Friday, July 05, 2013
Flyers given out by the venue management at my second and third ever gigs -- Aylesbury Friars, winter of 1980, Adam & the Ants and Killing Joke -- that beseech the punters to keep it calm, "keep it friendly".
Don't know if they gave these out the first-ever gig, The Slits, same venue, earlier in the year, but if they did I didn't keep it.
There was a lot of tension and aggro at gigs in those days. For someone new to concert-going, they could be pretty intense experiences, even if there was no trouble as such. Afterwards, you really knew you'd been through something, physically. The other thing was how painfully loud the music was. I don't think many venues back then knew how to do rock sound that was powerful without harshing people's ears. You did often feel damaged afterwards. Many a time a gig would ring on in your ears for a day or several afterwards.
Do you get violence at gigs nowadays? Or even tension? I doubt it. Probably a whole range of factors here (decline of music as a source of tribal identity: a lot of the conflict at gigs back then was between different subcultural armies of the U.K.). But in amongst those factors, fairly prominent is, I think, a fading away of music's role as a space in which people work stuff out of themselves; music as valve or vent, an outlet for antisocial impulses. (Anti-social is still a social energy, whereas asocial is anomic). We are suppressed and constrained in different ways, in an information society, and deal with it differently (imploded into the derive, the endless circulation, of online etc, with its various mechanisms for harnessing drive energy) . Perhaps it's games above all that have taken up the slack in terms of all that surplus energy / lower-cerebral-cortex impulses.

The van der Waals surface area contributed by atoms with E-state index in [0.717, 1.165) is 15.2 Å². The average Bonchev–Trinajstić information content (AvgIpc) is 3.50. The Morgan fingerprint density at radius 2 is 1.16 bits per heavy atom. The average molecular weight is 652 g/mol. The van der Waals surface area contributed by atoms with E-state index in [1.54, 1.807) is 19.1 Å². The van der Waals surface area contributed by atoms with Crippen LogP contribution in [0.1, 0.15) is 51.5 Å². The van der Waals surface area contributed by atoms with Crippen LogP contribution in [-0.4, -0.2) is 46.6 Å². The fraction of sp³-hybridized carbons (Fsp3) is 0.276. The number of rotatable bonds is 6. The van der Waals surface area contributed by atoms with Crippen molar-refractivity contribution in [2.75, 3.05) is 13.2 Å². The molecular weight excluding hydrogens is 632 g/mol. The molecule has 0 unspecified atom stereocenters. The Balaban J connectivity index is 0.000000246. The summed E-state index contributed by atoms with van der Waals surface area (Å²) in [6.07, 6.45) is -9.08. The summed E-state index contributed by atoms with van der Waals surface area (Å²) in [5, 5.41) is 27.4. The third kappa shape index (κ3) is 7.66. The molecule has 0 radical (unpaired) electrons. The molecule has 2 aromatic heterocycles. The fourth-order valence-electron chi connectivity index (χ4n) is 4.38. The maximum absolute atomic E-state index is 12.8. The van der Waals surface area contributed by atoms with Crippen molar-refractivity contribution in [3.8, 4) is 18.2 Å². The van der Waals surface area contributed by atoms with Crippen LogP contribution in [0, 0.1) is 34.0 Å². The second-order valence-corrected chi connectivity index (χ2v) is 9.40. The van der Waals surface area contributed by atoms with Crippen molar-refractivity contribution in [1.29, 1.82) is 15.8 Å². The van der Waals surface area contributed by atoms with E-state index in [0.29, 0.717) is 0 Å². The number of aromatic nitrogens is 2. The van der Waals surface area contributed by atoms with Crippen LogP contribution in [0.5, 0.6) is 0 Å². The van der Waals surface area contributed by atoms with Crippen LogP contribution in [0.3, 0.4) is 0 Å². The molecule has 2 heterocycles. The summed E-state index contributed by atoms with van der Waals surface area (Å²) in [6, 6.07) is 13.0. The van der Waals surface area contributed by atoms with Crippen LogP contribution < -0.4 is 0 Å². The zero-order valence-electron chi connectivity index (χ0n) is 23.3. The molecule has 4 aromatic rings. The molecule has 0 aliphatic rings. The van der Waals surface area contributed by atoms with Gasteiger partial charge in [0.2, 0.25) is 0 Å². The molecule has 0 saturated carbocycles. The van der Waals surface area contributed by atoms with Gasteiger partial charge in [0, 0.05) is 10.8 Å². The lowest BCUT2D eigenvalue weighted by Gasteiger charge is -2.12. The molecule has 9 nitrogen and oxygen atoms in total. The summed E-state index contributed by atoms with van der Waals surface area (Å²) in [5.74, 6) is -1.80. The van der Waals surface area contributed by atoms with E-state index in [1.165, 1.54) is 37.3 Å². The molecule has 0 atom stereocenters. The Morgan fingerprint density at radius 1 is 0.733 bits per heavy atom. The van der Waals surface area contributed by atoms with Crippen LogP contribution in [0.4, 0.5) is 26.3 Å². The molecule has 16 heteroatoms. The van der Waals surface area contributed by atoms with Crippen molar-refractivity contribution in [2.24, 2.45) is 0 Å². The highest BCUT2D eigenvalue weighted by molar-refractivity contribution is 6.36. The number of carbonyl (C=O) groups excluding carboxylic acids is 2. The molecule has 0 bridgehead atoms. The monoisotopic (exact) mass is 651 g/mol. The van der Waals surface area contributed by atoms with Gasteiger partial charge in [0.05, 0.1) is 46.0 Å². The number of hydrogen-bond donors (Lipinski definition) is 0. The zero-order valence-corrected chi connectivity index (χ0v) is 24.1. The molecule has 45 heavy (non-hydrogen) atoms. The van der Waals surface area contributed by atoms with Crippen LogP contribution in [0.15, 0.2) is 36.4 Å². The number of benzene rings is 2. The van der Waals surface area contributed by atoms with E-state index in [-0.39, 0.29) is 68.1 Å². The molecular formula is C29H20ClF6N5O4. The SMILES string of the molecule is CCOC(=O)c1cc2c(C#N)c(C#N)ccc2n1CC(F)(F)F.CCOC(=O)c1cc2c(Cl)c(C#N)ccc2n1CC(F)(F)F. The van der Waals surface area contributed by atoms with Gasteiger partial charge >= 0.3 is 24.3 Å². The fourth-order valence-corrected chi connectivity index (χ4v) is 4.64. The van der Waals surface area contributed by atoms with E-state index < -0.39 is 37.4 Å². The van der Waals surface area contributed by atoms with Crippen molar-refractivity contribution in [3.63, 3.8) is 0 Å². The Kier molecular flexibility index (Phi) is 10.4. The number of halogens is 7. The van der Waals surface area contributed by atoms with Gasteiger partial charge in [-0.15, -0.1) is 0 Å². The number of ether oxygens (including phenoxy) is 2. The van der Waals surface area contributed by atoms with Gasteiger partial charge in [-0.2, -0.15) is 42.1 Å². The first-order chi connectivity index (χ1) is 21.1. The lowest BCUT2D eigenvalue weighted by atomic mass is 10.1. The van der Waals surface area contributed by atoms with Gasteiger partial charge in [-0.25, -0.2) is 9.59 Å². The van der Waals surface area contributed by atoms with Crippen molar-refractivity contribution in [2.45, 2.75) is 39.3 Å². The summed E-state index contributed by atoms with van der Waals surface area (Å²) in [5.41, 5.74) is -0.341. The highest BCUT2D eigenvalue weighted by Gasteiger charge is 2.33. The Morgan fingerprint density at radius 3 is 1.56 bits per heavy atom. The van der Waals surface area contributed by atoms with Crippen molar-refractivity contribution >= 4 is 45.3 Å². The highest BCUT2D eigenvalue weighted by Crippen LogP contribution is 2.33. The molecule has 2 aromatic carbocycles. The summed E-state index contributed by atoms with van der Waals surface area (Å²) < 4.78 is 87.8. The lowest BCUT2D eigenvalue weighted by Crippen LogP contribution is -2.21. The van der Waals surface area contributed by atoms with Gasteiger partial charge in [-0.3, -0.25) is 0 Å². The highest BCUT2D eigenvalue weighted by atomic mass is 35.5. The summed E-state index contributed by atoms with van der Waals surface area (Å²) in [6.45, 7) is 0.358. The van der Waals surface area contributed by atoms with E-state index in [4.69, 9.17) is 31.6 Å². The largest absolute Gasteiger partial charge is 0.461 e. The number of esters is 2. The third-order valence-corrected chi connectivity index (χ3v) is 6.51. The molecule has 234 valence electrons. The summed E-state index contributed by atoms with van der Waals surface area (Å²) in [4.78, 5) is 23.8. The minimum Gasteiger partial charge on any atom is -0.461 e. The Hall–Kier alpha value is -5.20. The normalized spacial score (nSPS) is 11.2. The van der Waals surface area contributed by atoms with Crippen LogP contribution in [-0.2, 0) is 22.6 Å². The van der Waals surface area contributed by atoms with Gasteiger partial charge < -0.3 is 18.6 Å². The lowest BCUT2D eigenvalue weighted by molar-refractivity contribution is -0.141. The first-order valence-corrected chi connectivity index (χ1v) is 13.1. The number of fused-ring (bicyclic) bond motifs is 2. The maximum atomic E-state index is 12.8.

You don't seem to see as much vandalism these days either, interestingly.